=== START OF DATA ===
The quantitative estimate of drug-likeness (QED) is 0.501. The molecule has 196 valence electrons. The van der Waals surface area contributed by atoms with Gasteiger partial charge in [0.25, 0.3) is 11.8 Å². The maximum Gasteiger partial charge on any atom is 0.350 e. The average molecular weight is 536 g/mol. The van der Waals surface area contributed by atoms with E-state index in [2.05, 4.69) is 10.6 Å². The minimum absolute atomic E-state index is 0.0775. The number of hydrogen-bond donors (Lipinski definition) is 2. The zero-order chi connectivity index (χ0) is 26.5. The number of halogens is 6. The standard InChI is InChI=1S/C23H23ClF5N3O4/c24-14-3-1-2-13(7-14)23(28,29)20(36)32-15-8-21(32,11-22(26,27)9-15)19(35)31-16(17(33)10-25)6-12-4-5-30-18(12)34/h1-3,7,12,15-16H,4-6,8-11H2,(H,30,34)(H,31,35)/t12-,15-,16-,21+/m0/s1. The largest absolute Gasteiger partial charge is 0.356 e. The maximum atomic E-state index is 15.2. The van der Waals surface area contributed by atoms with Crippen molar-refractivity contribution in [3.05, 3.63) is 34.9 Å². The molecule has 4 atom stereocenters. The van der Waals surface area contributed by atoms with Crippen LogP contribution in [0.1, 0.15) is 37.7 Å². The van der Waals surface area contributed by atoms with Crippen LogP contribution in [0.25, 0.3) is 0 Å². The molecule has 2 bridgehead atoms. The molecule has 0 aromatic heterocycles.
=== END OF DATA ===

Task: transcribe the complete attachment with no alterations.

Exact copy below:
The quantitative estimate of drug-likeness (QED) is 0.501. The molecule has 196 valence electrons. The van der Waals surface area contributed by atoms with Gasteiger partial charge in [0.25, 0.3) is 11.8 Å². The maximum Gasteiger partial charge on any atom is 0.350 e. The average molecular weight is 536 g/mol. The van der Waals surface area contributed by atoms with E-state index in [2.05, 4.69) is 10.6 Å². The minimum absolute atomic E-state index is 0.0775. The number of hydrogen-bond donors (Lipinski definition) is 2. The zero-order chi connectivity index (χ0) is 26.5. The number of halogens is 6. The standard InChI is InChI=1S/C23H23ClF5N3O4/c24-14-3-1-2-13(7-14)23(28,29)20(36)32-15-8-21(32,11-22(26,27)9-15)19(35)31-16(17(33)10-25)6-12-4-5-30-18(12)34/h1-3,7,12,15-16H,4-6,8-11H2,(H,30,34)(H,31,35)/t12-,15-,16-,21+/m0/s1. The largest absolute Gasteiger partial charge is 0.356 e. The maximum atomic E-state index is 15.2. The van der Waals surface area contributed by atoms with Crippen molar-refractivity contribution in [3.05, 3.63) is 34.9 Å². The molecule has 4 atom stereocenters. The van der Waals surface area contributed by atoms with Crippen LogP contribution in [0.1, 0.15) is 37.7 Å². The van der Waals surface area contributed by atoms with Crippen LogP contribution in [0.25, 0.3) is 0 Å². The molecule has 2 bridgehead atoms. The molecule has 0 aromatic heterocycles.